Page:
Honey badgers are solitary. When they do meet, males have a loose hierarchy where older males outrank younger ones. Small groups of two to five males may stick together to look for females.
Like many mustelids, honey badgers communicate using smell. Their noses are highly sensitive, and they use secretions from their anal glands to repel predators and mark their territory. They can even use these stink bombs to stun a swarm of bees! With ears enclosed within thick skin near the back of the head, honey badgers have difficulty hearing long-range sounds through the air. However, they’re adept at picking up hints of vibrations and sounds coming from underground and inside trees. Vocal communication is important. Males have a “rattle-grunt” they use in aggressive situations, young use a high-pitched “squeal-rattle” when interacting with older males, mothers and cubs have a purr, and all honey badgers use a “rattle-roar” to intimidate predators.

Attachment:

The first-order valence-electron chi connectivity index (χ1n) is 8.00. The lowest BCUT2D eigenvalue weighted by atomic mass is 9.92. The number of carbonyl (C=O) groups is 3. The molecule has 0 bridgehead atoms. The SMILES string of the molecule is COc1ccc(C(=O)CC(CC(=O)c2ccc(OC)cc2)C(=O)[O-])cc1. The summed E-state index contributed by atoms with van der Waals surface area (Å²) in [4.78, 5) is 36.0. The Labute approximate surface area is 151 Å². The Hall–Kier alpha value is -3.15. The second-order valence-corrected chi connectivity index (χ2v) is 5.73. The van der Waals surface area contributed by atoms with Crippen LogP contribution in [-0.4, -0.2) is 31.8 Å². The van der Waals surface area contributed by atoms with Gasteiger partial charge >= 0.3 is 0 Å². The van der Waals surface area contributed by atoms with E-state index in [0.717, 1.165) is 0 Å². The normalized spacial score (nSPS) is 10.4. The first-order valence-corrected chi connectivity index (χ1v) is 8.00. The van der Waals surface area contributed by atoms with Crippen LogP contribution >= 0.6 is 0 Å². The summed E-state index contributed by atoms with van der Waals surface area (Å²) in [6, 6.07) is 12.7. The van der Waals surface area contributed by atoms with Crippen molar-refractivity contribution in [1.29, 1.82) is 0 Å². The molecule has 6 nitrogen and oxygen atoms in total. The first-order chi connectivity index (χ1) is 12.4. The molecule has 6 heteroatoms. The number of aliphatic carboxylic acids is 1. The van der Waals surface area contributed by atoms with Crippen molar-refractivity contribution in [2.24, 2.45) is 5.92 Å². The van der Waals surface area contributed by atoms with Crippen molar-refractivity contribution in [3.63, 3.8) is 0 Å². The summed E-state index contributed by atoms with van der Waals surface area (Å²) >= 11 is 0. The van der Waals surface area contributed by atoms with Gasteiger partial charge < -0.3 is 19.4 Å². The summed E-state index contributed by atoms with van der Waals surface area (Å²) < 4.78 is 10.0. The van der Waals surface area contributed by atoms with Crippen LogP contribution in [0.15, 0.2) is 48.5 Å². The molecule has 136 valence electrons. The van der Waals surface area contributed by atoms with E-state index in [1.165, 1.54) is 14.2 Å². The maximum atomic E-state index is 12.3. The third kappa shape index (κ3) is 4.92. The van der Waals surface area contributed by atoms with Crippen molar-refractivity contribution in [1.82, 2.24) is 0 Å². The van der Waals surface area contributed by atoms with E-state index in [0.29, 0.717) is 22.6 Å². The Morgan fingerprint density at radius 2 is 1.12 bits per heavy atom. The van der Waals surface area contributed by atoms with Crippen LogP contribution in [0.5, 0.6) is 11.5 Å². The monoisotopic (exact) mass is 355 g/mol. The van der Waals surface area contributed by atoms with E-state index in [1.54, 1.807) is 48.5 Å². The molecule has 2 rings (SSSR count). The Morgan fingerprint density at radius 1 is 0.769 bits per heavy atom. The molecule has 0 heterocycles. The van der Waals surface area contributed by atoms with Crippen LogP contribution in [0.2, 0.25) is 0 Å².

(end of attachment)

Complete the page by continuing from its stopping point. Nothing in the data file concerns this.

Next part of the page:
Since they are active at night, honey badgers rest during the day, curled up in a ball to protect their heads and bellies. They are not territorial and often select a new burrow for resting each day. They can dig one themselves, use an available tree trunk, cave, or termite mound, or take over a burrow used by an aardvark, fox, or mongoose. When awake, the honey badger seldom picks fights it can’t win. Thick, loose skin around its neck allows it to rotate its head and bite any attacker. The skin also protects it from bee stings and snakebites (they also may have some immunity to venom), and a stink gland at the base of the tail emits an offensive smell to keep away unwanted company.
The International Union for Conservation of Nature (IUCN) lists honey badgers as a species of lower risk, due to their ability to adapt to and survive in a wide range of situations. Primary threats come from humans. Unfortunately, honey badgers feel just as free to help themselves to farmers’ beehives as they do to wild ones, which causes tension between humans and honey badgers. They are also sometimes hunted for bush meat and for use in traditional medicine.